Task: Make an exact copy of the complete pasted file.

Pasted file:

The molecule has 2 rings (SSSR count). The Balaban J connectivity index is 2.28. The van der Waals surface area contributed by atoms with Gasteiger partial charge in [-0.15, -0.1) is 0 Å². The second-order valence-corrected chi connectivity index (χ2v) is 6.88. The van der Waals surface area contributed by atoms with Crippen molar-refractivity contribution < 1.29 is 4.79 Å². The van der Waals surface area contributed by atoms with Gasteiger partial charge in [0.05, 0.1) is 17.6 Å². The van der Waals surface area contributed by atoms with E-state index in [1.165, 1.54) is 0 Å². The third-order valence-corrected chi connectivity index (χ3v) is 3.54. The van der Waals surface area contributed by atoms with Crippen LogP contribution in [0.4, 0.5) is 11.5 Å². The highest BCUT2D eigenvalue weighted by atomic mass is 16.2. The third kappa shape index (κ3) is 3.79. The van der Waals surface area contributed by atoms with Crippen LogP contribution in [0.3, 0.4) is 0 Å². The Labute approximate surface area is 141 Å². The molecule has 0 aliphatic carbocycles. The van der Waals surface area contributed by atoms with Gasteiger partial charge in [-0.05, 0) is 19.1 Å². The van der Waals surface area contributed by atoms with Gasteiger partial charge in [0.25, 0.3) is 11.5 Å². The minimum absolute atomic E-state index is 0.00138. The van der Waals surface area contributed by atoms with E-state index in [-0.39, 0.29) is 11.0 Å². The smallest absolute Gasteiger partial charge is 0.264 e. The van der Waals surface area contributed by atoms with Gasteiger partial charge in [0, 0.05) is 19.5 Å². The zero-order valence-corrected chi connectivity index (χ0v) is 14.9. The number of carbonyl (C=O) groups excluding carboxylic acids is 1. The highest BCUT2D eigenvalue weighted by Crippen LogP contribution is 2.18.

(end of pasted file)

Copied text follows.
The molecule has 2 rings (SSSR count). The Balaban J connectivity index is 2.28. The van der Waals surface area contributed by atoms with Gasteiger partial charge in [-0.15, -0.1) is 0 Å². The second-order valence-corrected chi connectivity index (χ2v) is 6.88. The van der Waals surface area contributed by atoms with Crippen molar-refractivity contribution < 1.29 is 4.79 Å². The van der Waals surface area contributed by atoms with Gasteiger partial charge in [0.05, 0.1) is 17.6 Å². The van der Waals surface area contributed by atoms with E-state index in [1.165, 1.54) is 0 Å². The third-order valence-corrected chi connectivity index (χ3v) is 3.54. The van der Waals surface area contributed by atoms with Crippen LogP contribution in [0.4, 0.5) is 11.5 Å². The highest BCUT2D eigenvalue weighted by atomic mass is 16.2. The third kappa shape index (κ3) is 3.79. The van der Waals surface area contributed by atoms with Crippen LogP contribution in [0.3, 0.4) is 0 Å². The Labute approximate surface area is 141 Å². The molecule has 0 aliphatic carbocycles. The van der Waals surface area contributed by atoms with Gasteiger partial charge in [-0.05, 0) is 19.1 Å². The van der Waals surface area contributed by atoms with Gasteiger partial charge in [0.25, 0.3) is 11.5 Å². The minimum absolute atomic E-state index is 0.00138. The van der Waals surface area contributed by atoms with E-state index in [-0.39, 0.29) is 11.0 Å². The smallest absolute Gasteiger partial charge is 0.264 e. The van der Waals surface area contributed by atoms with Gasteiger partial charge in [0, 0.05) is 19.5 Å². The zero-order valence-corrected chi connectivity index (χ0v) is 14.9. The number of carbonyl (C=O) groups excluding carboxylic acids is 1. The highest BCUT2D eigenvalue weighted by Crippen LogP contribution is 2.18.